The Guangdong Higher People's Court apparently agreed. Its reasoning is more straightforward. It said that a plaintiff is entitled to choose the forum if more than one court has the jurisdiction over an IP case under the current law.

Similarly, the Jiangsu Higher People's Court took the same view in a design patent case that the delivery place is the place of infringement act as the place where consequence of infringement occurs, thus establishing the jurisdiction.

The Higher People's Court of Zhejiang, where Alibaba is based, adopted the same result. It did not analyse what counts as the place where consequence of infringement occurs. In a recent decision issued in 2016 related to an invention patent, the court simply said that selling products online is an "act occurring in the internet environment" and therefore constitutes the act of the information network infringement, as defined in the jurisdiction rules under the Civil Procedure Law Judicial Interpretation. Therefore, the court at the place of the plaintiff's domicile has jurisdiction over the case.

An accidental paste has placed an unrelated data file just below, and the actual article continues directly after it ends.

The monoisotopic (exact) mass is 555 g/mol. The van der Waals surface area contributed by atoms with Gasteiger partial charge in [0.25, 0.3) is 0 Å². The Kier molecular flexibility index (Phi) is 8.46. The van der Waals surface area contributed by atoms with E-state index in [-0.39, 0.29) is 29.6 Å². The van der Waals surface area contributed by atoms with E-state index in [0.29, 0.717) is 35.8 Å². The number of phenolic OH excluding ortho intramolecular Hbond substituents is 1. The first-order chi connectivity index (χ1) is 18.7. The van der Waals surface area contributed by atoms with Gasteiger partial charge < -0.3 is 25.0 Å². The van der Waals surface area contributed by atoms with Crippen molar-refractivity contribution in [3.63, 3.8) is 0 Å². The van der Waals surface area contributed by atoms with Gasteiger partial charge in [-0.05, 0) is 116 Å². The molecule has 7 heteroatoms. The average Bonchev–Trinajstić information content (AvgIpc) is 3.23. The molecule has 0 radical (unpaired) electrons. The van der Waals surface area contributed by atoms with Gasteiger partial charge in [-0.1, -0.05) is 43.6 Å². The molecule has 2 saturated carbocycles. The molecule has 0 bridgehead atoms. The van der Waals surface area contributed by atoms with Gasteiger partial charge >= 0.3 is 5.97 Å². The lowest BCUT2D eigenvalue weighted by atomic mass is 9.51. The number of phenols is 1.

The Supreme Court has touched on this issue in a design patent decision in 2016. The Supreme People's Court seemed to agree with the approach used by the Beijing IP Court, rejecting the jurisdiction over defendants. One of the reasons, as pointed out by the Court, is that patent infringement arising from online sales is not counted as "information network infringement act".

At present, the The Supreme People's Court has not indicated through other binding sources what should be the jurisdiction rules. There are signs that the Court may have to clarify this very soon, especially due to the differing practice among the local courts. Parties who seek to assert patent claims with more flexibilities need to analyse the current situation closely and make right moves, quickly.


He Jing

Liu Liangyong

AnJie Law Firm26/F, Tower D, Central International Trade Center6A Jianguomenwai Avenue, Chaoyang District, Beijing 100022, PR ChinaTel: +86 10 8567 5988Fax: +86 10 8567